Kansas City Royals roster and schedule for 2020 season

Royals roster and schedule
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The 2020 MLB season is now a 60-game dash, starting on July 23 and ending, hopefully, with a full-size postseason in October. Between now and the start of the season, we’ll be giving quick capsule previews of each team, reminding you of where things stood back in Spring Training and where they stand now as we embark on what is sure to be the strangest season in baseball history. Next up: The Kansas City Royals roster and schedule:

ROYALS ROSTER (projected) 

When the season opens on July 23-24, teams can sport rosters of up to 30 players, with a minimum of 25. Two weeks later, rosters must be reduced to 28 and then, two weeks after that, they must be reduced to 26. Teams will be permitted to add a 27th player for doubleheaders.

In light of that, there is a great degree of latitude for which specific players will break summer camp. For now, though, here are who we expect to be on the Royals roster to begin the season, give or take:


Salvador Perez
Meibrys Viloria


Ryan O'Hearn
Ryan McBroom
Nickey Lopez
Adalberto Mondesi
Maikel Franco
Erick Mejia


Whit Merrifield
Hunter Dozier
Alex Gordon
Jorge Soler
Bubba Starling
Brett Phillips
Nick Heath
Franchy Cordero


Danny Duffy
Jakob Junis
Mike Montgomery
Brad Keller
Brady Singer


Ian Kennedy
Scott Barlow
Greg Holland
Josh Staumont
Glenn Sparkman
Trevor Rosenthal
Randy Rosario
Jorge López
Jesse Hahn
Stephen Woods Jr.


The Royals roster is harder to project than a lot of teams for a couple of reasons. Primarily because they have had at least six players test positive for COVID-19 since the resumption of spring training, requiring constant shifting of the depth chart. Some have come back and are ramping back up. Others are out. It’s a pretty fluid situation. Another reason for the roster’s flux: there are a number of young players, some of whom are Rule 5 selections from other teams or who are out of minor league options. The Royals don’t figure to be competitive in 2020 and they are probably viewing the season as a means of auditioning future talent. That would mean not waiving guys unless and until they’ve had a chance to prove themselves. That would also mean, eventually, a great deal of shuffling, particularly in the bullpen.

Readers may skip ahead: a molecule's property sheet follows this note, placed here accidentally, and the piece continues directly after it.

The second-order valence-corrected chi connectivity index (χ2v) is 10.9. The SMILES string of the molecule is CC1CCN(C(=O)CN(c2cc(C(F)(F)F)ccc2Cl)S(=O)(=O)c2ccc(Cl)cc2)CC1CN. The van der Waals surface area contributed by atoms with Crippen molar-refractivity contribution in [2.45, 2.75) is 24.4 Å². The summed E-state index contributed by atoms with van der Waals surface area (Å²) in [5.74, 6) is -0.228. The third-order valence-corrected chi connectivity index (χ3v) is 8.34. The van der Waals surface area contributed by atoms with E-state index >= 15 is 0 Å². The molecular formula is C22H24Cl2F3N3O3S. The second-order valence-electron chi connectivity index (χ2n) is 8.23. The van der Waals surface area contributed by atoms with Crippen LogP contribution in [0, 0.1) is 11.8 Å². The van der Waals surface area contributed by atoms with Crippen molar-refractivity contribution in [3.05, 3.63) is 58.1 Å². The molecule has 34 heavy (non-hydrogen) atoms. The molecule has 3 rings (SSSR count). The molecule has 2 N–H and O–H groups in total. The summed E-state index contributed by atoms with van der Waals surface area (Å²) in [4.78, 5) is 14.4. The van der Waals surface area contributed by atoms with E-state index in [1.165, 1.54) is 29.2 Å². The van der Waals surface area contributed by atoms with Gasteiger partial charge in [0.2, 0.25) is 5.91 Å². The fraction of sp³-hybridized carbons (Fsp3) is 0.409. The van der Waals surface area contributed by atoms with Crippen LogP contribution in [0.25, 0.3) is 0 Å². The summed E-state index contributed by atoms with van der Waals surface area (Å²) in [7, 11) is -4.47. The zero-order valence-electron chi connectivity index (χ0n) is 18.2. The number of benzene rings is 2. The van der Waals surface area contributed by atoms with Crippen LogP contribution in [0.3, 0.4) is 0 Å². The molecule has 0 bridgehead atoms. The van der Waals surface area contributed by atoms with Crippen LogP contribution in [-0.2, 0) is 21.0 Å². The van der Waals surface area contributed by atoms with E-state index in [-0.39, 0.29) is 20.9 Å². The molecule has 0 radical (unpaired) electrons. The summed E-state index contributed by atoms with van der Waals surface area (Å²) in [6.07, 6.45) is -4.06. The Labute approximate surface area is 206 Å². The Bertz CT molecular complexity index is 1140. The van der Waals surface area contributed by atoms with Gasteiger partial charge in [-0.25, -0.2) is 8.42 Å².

As for the non-fluxing portion of the roster, Maikel Franco is new in the fold and the venerable Alex Gordon is back for one more go-around. Between them, All-Star Whit Merrifield and last year’s breakout from Hunter Dozier, there is something approaching a decent offensive core, even if it’s not one strong enough to compete with Minnesota or Cleveland and even if it’s not full of high-ceiling guys like the White Sox have. Salvador Perez, who missed 2019 with Tommy John surgery on his right elbow, will return as the primary catcher. Whether he still has any production left is an open question, but between him and Gordon, there is at least some veteran leadership around.

As for the rotation, Keller, Duffy, and Montgomery were all average or better last year. Again, respectable. Potentially solid. Not spectacular. Prospect Brady Singer still needs some seasoning, but he could very well be joining the rotation during the course of the year. In the pen, Kennedy enjoyed a successful transition to the closer role, though new manager Mike Matheny — who claims to be a totally different guy than he was in St. Louis and who now allegedly subscribes to advanced analytics and all that entails — may shake up everything with the relief corps. Matchups, openers, you name it. I’ll believe that Matheny has changed when I see him in action, but there is at least some reason to believe that, in addition to a lot of arms cycling through the pitching staff this year, usage will be unpredictable as well.

The Royals rebuild has not been an audacious one, but they have had a plan, it seems. Most of the guys who will be a part of the next winning Royals team are still in the minors — particularly some pitchers who are a year or so away — but unlike a lot of recently rebuilding clubs, the Royals are still managing to put a major league quality club on the field. That’s not nothing.


Every team will play 60 games. Teams will be playing 40 games against their own division rivals and 20 interleague games against the corresponding geographic division from the other league. Six of the 20 interleague games will be “rivalry” games.

Royals home stands will be July 31-August 2 (White Sox), August 5-9 (Cubs, Twins), August 18-23 (Reds, Twins), August 31-September 6 (Indians, White Sox), September 11-13 (Pirates), September 21-27 (Cardinals, Tigers).

The entire Royals roster and schedule can be seen here.